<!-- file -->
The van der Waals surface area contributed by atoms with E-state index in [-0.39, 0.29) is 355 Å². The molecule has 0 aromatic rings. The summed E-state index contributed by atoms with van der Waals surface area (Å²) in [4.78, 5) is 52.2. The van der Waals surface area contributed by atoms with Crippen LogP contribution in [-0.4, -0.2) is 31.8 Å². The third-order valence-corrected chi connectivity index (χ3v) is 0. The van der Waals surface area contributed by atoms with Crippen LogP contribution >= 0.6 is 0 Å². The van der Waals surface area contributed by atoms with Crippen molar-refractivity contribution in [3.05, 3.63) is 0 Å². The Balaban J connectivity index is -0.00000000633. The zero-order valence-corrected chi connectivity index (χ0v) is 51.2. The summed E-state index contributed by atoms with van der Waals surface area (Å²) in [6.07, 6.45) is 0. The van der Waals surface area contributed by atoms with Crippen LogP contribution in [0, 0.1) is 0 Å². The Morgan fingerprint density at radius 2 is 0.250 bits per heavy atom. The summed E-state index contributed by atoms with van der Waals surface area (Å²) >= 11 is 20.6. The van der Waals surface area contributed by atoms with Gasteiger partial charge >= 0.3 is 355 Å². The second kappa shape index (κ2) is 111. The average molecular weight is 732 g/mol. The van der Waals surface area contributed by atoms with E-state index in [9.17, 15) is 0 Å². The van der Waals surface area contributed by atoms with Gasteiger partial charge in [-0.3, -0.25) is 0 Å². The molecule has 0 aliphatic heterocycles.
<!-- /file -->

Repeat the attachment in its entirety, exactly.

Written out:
The van der Waals surface area contributed by atoms with E-state index in [-0.39, 0.29) is 355 Å². The molecule has 0 aromatic rings. The summed E-state index contributed by atoms with van der Waals surface area (Å²) in [4.78, 5) is 52.2. The van der Waals surface area contributed by atoms with Crippen LogP contribution in [-0.4, -0.2) is 31.8 Å². The third-order valence-corrected chi connectivity index (χ3v) is 0. The van der Waals surface area contributed by atoms with Crippen LogP contribution >= 0.6 is 0 Å². The van der Waals surface area contributed by atoms with Crippen molar-refractivity contribution in [3.05, 3.63) is 0 Å². The Balaban J connectivity index is -0.00000000633. The zero-order valence-corrected chi connectivity index (χ0v) is 51.2. The summed E-state index contributed by atoms with van der Waals surface area (Å²) in [6.07, 6.45) is 0. The van der Waals surface area contributed by atoms with Crippen LogP contribution in [0, 0.1) is 0 Å². The Morgan fingerprint density at radius 2 is 0.250 bits per heavy atom. The summed E-state index contributed by atoms with van der Waals surface area (Å²) >= 11 is 20.6. The van der Waals surface area contributed by atoms with Gasteiger partial charge >= 0.3 is 355 Å². The second kappa shape index (κ2) is 111. The average molecular weight is 732 g/mol. The van der Waals surface area contributed by atoms with E-state index in [9.17, 15) is 0 Å². The van der Waals surface area contributed by atoms with Gasteiger partial charge in [-0.3, -0.25) is 0 Å². The molecule has 0 aliphatic heterocycles.